And then this was how I found out the hard way that liking a boy is liking a boy, and even in a friendship that isn’t heteronormative, all that confusing When-Harry-Met-Sally stuff can still pop up. This friend of mine was, more or less, an under-the-radar gay boy—he liked men, but the average person wouldn’t necessarily pick up on that just by looking at him. And we were together all the time. He met my family. He paid for my movie tickets when I forgot my wallet. I slept in his room when my roommate was being weird. We stayed up all night talking on the floor of the laundry room. In short, he did a lot of the things that a boyfriend would do—except, you know, the physical stuff. But of course I got confused. I wasn’t particularly interested in other guys, because even though we weren’t dating, and even though I knew full well that he liked, well, men, I still felt taken in a way. There was an emotional investment there. I was attached. And it wasn’t ever going to go anywhere.

That friendship didn’t make it. It lasted a while, but in the end, it wasn’t going to go where I needed it to go, and ultimately I was better off without it. And now—well, I just graduated college. My ratio of straight boy:gay boy friends has evened out over the years, but I’m still more likely to be attracted to the gay ones. C’est la vie, I guess.

There is a boy now—he’s actually sitting next to me as I write this—who I’ve known for about a year. It’s a weird friendship—we don’t really make sense on paper, but it works—and we got very close very fast. And, as is somewhat inevitable in such cases, I started to wonder: are we just friends, or is something else going on? And then, of course, the panic set in: I’m attracted to him. He must be gay.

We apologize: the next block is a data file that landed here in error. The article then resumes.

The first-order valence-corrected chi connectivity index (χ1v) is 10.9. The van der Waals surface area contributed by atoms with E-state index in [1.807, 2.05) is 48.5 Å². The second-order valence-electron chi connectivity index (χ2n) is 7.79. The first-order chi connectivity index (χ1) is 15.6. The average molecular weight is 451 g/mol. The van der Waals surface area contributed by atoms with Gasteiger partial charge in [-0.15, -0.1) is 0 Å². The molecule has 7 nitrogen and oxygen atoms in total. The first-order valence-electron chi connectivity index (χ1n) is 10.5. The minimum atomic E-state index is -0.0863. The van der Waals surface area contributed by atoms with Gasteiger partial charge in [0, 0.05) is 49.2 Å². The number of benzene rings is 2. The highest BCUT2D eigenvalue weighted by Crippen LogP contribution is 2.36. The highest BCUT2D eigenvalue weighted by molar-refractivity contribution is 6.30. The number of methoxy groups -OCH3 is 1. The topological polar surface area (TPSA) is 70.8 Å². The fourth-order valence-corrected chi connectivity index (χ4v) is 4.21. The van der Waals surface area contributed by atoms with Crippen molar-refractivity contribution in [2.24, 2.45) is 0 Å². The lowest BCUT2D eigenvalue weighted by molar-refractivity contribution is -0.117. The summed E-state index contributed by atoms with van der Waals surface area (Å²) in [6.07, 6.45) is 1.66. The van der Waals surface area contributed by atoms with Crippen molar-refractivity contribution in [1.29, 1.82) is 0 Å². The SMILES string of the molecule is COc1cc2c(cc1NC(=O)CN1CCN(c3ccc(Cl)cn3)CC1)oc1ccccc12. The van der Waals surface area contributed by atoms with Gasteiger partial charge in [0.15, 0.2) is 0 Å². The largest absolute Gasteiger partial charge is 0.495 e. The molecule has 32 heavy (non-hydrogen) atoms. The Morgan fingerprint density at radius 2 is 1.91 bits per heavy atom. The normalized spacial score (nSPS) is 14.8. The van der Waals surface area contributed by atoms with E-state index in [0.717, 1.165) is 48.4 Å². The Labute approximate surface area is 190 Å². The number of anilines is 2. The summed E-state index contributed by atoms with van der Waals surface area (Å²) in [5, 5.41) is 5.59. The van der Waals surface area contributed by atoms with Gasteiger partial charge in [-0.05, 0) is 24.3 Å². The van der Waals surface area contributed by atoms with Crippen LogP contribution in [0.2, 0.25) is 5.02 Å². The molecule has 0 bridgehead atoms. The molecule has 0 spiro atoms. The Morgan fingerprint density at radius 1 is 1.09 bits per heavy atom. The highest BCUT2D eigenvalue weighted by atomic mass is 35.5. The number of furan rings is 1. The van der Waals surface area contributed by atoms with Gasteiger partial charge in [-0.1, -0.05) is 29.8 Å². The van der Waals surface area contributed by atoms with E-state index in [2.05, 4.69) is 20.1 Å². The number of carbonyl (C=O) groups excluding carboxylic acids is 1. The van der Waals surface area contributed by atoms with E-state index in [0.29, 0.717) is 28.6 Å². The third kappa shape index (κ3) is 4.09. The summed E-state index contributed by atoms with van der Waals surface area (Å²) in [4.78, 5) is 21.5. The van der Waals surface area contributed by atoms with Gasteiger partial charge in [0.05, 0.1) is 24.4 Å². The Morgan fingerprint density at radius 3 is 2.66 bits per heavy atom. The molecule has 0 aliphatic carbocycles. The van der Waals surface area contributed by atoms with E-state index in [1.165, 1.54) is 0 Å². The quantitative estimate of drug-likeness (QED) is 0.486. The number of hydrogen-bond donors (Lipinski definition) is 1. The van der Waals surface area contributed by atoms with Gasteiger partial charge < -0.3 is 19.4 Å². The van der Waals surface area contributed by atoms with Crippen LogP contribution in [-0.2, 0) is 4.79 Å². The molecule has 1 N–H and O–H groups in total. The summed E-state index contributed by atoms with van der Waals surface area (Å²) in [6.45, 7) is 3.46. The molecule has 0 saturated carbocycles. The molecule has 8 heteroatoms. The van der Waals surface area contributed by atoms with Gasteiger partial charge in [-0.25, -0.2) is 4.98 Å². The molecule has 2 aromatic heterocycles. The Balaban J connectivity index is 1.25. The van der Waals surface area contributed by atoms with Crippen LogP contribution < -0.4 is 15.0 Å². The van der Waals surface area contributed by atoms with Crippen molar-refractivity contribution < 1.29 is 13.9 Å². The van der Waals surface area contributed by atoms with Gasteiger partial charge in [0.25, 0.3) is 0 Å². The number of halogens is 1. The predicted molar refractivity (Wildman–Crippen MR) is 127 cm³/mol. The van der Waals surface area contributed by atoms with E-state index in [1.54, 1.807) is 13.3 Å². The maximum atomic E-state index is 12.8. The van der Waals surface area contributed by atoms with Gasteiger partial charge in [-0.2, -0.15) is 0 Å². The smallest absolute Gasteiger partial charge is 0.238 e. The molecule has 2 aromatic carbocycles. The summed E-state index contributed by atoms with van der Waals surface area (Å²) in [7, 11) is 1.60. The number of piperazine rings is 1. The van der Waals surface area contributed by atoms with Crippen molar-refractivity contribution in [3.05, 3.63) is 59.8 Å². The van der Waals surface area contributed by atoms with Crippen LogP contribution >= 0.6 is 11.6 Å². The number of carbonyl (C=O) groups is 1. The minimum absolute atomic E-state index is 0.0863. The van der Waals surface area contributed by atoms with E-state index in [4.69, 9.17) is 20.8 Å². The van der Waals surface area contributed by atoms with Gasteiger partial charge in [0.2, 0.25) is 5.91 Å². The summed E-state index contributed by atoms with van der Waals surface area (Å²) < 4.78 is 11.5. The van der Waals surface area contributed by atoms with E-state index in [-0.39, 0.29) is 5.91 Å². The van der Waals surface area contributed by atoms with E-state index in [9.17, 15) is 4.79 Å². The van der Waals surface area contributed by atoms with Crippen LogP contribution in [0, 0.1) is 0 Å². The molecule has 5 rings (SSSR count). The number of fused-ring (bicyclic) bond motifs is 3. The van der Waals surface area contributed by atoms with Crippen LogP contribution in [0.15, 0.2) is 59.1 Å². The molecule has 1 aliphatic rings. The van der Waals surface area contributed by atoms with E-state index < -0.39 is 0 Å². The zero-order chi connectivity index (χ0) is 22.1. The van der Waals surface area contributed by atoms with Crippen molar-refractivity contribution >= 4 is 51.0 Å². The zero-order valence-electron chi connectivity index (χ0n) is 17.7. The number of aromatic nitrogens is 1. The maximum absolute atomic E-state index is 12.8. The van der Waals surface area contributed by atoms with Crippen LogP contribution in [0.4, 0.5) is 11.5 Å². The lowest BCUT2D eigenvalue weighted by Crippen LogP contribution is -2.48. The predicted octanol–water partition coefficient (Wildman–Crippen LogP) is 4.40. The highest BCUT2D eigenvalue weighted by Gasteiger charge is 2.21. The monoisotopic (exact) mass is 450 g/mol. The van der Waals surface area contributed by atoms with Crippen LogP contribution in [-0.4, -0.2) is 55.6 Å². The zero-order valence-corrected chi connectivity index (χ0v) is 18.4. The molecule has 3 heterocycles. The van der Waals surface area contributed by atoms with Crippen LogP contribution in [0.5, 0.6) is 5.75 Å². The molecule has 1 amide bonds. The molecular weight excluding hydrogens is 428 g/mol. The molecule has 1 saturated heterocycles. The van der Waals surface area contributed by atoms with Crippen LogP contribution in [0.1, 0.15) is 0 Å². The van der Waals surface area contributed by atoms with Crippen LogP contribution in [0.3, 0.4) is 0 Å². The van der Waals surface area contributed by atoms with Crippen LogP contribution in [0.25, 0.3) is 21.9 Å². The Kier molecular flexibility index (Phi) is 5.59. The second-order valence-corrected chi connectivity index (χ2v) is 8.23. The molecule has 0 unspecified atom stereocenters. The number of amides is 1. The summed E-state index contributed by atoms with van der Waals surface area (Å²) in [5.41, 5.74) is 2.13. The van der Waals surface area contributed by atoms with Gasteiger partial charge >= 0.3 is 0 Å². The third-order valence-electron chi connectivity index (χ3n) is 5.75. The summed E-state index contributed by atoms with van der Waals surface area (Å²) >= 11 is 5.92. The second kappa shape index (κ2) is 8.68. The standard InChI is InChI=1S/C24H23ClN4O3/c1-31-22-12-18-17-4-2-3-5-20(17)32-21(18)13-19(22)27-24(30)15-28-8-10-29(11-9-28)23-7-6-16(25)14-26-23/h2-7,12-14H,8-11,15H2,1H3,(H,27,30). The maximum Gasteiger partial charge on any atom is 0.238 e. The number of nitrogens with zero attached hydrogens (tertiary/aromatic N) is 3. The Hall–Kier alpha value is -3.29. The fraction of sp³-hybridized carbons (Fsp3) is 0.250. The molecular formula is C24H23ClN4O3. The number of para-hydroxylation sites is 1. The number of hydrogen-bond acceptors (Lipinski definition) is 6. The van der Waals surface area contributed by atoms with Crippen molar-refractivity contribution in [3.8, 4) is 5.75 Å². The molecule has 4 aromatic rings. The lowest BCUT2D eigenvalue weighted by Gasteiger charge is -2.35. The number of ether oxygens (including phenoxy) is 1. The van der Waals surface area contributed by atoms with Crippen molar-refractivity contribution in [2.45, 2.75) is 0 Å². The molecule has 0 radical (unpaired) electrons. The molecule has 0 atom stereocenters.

Cue: confusion repeat. I actually jumped the gun this time and flat-out asked him if he was gay. Surprisingly, he sighed, said, “I get that all the time. But no” and has since made a point of referring to himself as “A straight male.” But suddenly, a twist: my network of gay boys tells me he is lying. “He’s totally gay,” they tell me. “He’s the most closeted person out there, but he’s gay.” “Bi, maybe, but he definitely likes men.” “In fact, I think I heard about someone he hooked up with…” etc. So, who do you believe? Gossipy group of acquaintances all telling you the same thing, or your good friend who is pretty solidly sticking to his guns?

As far as the friendship goes, I decided it didn’t matter. He’s my friend and I will choose to believe what he tells me—but at the same time, I think it’s safe to assume that nothing romantic will happen between us. On the other hand though, it got me wondering. I mean, of course my possibility-for-the-year would turn out to be, at the very least, sexually confused. So what is it? This has happened too many times to be pure coincidence—is my gaydar actually finely tuned, and I am subconsciously only attracted to men I know are gay because it’s a safe choice? Because when they reject me, it’s not about me, which means I never really get my heart broken? Or, similarly, it means I never have to get fully invested. I don’t have to fall in love, and I don’t have to go through all those terrifying steps that come with trying new things, physically and emotionally.

But still, as much as a defense mechanism it might be, I can’t help but be slightly exasperated by the whole affair. Don’t get me wrong, I am all for gay rights. I think it is ridiculous it is taking this long to pass a marriage bill, and I believe everyone should be allowed to love whoever they love—it’s basic. But at the same time, I need a time-out from gay men. Because isn’t the dating world hard enough? When you think about it, how impossible does it seem, to find a guy (or a girl) you like who likes you, who makes you laugh, who is similar enough to you that you have common ground but different enough that you don’t get bored, that the things you want line up—of all the people in the world, how impossible is that? Not only do you have to find someone who matches up, you have to find someone who also happens to like whatever gender you are. For everyone, no matter what their sexual orientation happens to be, this has gotta be something of a roadblock.

And just for the record, I have a new rule of thumb when it comes to guys: until proven otherwise, assume he likes men.

We’ll see how that works out.